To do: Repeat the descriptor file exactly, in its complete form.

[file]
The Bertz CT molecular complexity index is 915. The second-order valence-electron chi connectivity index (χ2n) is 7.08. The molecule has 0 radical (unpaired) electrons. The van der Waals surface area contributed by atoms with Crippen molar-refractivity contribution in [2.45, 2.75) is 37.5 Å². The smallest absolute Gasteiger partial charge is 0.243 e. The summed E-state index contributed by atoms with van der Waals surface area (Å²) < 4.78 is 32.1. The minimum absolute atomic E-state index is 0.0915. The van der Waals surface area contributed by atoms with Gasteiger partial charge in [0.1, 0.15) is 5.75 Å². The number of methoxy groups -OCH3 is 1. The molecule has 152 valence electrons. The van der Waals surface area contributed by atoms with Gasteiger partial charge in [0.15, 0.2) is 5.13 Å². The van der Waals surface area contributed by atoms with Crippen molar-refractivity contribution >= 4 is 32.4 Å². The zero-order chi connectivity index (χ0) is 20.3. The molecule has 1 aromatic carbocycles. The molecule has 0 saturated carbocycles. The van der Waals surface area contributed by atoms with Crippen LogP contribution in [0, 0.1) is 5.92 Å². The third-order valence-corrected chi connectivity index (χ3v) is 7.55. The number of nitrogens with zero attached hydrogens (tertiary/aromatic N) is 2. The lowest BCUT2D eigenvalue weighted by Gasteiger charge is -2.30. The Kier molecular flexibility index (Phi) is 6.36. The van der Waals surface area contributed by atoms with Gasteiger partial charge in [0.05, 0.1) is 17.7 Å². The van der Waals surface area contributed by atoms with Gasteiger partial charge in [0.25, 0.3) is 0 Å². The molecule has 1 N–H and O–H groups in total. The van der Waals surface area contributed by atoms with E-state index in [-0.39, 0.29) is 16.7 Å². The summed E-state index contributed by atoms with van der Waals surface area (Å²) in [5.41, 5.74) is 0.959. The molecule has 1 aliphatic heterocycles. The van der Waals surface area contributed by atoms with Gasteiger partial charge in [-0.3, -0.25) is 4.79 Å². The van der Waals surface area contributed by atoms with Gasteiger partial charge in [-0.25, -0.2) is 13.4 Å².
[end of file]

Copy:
The Bertz CT molecular complexity index is 915. The second-order valence-electron chi connectivity index (χ2n) is 7.08. The molecule has 0 radical (unpaired) electrons. The van der Waals surface area contributed by atoms with Crippen molar-refractivity contribution in [2.45, 2.75) is 37.5 Å². The smallest absolute Gasteiger partial charge is 0.243 e. The summed E-state index contributed by atoms with van der Waals surface area (Å²) < 4.78 is 32.1. The minimum absolute atomic E-state index is 0.0915. The van der Waals surface area contributed by atoms with Gasteiger partial charge in [0.1, 0.15) is 5.75 Å². The number of methoxy groups -OCH3 is 1. The molecule has 152 valence electrons. The van der Waals surface area contributed by atoms with Gasteiger partial charge in [0.15, 0.2) is 5.13 Å². The van der Waals surface area contributed by atoms with Crippen molar-refractivity contribution >= 4 is 32.4 Å². The zero-order chi connectivity index (χ0) is 20.3. The molecule has 1 aromatic carbocycles. The molecule has 0 saturated carbocycles. The van der Waals surface area contributed by atoms with Crippen LogP contribution in [0, 0.1) is 5.92 Å². The third-order valence-corrected chi connectivity index (χ3v) is 7.55. The number of nitrogens with zero attached hydrogens (tertiary/aromatic N) is 2. The lowest BCUT2D eigenvalue weighted by Gasteiger charge is -2.30. The Kier molecular flexibility index (Phi) is 6.36. The van der Waals surface area contributed by atoms with Gasteiger partial charge in [0.05, 0.1) is 17.7 Å². The van der Waals surface area contributed by atoms with Gasteiger partial charge in [0.25, 0.3) is 0 Å². The molecule has 1 N–H and O–H groups in total. The van der Waals surface area contributed by atoms with E-state index in [-0.39, 0.29) is 16.7 Å². The summed E-state index contributed by atoms with van der Waals surface area (Å²) in [5.41, 5.74) is 0.959. The molecule has 1 aliphatic heterocycles. The van der Waals surface area contributed by atoms with Gasteiger partial charge in [-0.3, -0.25) is 4.79 Å². The van der Waals surface area contributed by atoms with Gasteiger partial charge in [-0.25, -0.2) is 13.4 Å².